Gaining support is difficult

Loomis said Newport or any other small airport wouldn’t get community support by pointing out the recreational pilot use, although it is growing and important. The revenue sources and public uses at Deer Park Airport are more appealing to the general public and grant readers, she said.

“I don’t think that the selling point for establishing a new airport is just recreational use – you have to have economic reasons,” Loomis said.

There are no landing or takeoff fees at these airports, so they have to find other sources of operating funds.

For example, she said, they are now the summer base for federal and state forest fire aircraft and command staff. This brings in revenue for airport operations. They also sell aircraft fuel, an important revenue source.

Two flight-training businesses lease hangar space. They have 100 aircraft based there, with about 70 hangars.

One of many conditions of taking federal grants is that the airport can’t sell the land under hangars, only lease it.

Medical flights use the airport as do an increasing number of business jets, she said. Helicopters can’t always land at hospitals and other locations, so they need airports, she said. There are also fixed-wing medical service planes that land regularly.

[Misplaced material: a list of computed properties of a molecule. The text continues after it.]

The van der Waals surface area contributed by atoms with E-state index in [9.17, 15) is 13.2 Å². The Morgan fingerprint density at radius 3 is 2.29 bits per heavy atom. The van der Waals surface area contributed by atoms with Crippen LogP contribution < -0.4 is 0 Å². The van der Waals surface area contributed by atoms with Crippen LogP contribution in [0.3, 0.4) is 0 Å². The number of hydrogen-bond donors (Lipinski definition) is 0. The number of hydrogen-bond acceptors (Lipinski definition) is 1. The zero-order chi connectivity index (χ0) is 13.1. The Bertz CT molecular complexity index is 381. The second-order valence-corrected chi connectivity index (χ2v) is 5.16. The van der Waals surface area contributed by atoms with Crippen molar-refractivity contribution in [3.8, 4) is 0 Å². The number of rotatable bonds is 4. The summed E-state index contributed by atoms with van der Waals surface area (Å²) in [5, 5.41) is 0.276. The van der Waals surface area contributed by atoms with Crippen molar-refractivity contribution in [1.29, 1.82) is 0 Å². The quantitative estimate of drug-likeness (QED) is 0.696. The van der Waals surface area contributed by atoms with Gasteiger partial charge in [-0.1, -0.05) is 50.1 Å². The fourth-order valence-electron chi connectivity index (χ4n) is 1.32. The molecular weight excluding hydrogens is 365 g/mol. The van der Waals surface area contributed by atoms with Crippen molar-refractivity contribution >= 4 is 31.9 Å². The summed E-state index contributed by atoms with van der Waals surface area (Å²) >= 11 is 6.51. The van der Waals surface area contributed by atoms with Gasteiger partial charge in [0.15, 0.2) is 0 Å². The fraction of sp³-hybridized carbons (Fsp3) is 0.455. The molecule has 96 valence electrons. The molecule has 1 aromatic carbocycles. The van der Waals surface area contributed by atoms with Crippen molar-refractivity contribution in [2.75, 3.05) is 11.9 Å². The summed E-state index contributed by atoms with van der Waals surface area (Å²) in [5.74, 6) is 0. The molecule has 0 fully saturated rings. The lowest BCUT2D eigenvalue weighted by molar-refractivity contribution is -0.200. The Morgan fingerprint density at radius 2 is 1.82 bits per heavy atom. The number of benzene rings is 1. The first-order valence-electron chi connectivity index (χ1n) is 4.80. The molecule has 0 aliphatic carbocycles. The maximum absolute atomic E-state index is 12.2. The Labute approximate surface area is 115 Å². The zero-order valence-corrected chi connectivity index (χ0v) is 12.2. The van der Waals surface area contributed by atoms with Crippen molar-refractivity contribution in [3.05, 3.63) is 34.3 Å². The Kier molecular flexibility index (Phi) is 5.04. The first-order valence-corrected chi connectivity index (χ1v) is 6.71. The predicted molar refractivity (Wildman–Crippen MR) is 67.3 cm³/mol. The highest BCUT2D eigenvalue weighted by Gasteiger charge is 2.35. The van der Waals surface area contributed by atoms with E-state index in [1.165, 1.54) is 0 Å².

Deer Park Airport has some unique revenue sources like selling timber from surrounding land. This has funded its capital improvement grant match.

The city also counts the airport as an advantage because it deposits treated sewage waste from nearby lagoons on the surrounding fields. It can also cause problems because it attracts deer and birds, Loomis said. They have installed wildlife fences using grant funds.

Law enforcement agencies and sports car clubs pay to use one runway for training, she said. Years ago they even leased the runways for drag races.

Rural airports are unique

“Every small airport has its own personality,” Loomis said. “Not a single one is the same.”

She has flown into most of them in the region and has been on advisory groups for some of them. She said they all face issues like encroachment from urban growth and funding shortfalls. How they have dealt with these has been the key to success or failure.

She noted Colville failed to take federal funds to study moving its airport from the current location near a hospital and school. Now it will be difficult to get more funding, she said.

Others have dealt with developers building fly-in homes along the runways, such as in Sandpoint, which is also discouraged by federal grant providers. Some, like Newport, closed their airports and will have trouble finding community support to get them back.

Newport airport’s first step